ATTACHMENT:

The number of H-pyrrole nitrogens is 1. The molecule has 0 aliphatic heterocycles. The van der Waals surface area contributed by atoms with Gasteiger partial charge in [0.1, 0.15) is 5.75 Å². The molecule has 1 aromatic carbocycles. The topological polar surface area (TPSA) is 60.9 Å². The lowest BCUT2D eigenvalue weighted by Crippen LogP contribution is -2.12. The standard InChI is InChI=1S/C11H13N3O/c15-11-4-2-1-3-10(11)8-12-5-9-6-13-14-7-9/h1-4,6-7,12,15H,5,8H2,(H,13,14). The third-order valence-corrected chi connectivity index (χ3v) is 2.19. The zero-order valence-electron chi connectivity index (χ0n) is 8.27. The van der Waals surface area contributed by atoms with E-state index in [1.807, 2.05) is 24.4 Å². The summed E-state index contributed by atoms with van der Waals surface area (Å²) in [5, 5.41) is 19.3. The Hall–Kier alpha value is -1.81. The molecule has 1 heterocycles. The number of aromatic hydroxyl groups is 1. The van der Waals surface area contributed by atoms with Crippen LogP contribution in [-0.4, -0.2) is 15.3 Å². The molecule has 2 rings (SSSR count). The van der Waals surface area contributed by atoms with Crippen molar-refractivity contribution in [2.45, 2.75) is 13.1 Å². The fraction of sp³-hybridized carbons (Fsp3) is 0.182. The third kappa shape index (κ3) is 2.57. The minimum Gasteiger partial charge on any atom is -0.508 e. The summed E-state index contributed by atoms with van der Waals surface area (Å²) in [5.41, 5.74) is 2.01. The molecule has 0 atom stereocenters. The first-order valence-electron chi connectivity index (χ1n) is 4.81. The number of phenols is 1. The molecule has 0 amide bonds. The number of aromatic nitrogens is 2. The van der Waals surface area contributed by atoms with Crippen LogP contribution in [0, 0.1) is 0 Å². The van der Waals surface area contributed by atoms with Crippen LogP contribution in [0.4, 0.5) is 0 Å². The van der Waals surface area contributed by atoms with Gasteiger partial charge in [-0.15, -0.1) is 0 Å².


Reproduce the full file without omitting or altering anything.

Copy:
The number of H-pyrrole nitrogens is 1. The molecule has 0 aliphatic heterocycles. The van der Waals surface area contributed by atoms with Gasteiger partial charge in [0.1, 0.15) is 5.75 Å². The molecule has 1 aromatic carbocycles. The topological polar surface area (TPSA) is 60.9 Å². The lowest BCUT2D eigenvalue weighted by Crippen LogP contribution is -2.12. The standard InChI is InChI=1S/C11H13N3O/c15-11-4-2-1-3-10(11)8-12-5-9-6-13-14-7-9/h1-4,6-7,12,15H,5,8H2,(H,13,14). The third-order valence-corrected chi connectivity index (χ3v) is 2.19. The zero-order valence-electron chi connectivity index (χ0n) is 8.27. The van der Waals surface area contributed by atoms with E-state index in [1.807, 2.05) is 24.4 Å². The summed E-state index contributed by atoms with van der Waals surface area (Å²) in [5, 5.41) is 19.3. The Hall–Kier alpha value is -1.81. The molecule has 1 heterocycles. The number of aromatic hydroxyl groups is 1. The van der Waals surface area contributed by atoms with Crippen LogP contribution in [-0.4, -0.2) is 15.3 Å². The molecule has 2 rings (SSSR count). The van der Waals surface area contributed by atoms with Crippen molar-refractivity contribution in [2.45, 2.75) is 13.1 Å². The fraction of sp³-hybridized carbons (Fsp3) is 0.182. The third kappa shape index (κ3) is 2.57. The minimum Gasteiger partial charge on any atom is -0.508 e. The summed E-state index contributed by atoms with van der Waals surface area (Å²) in [5.41, 5.74) is 2.01. The molecule has 0 atom stereocenters. The first-order valence-electron chi connectivity index (χ1n) is 4.81. The number of phenols is 1. The molecule has 0 amide bonds. The number of aromatic nitrogens is 2. The van der Waals surface area contributed by atoms with Crippen LogP contribution in [0, 0.1) is 0 Å². The van der Waals surface area contributed by atoms with Crippen LogP contribution in [0.4, 0.5) is 0 Å². The van der Waals surface area contributed by atoms with Gasteiger partial charge in [-0.15, -0.1) is 0 Å².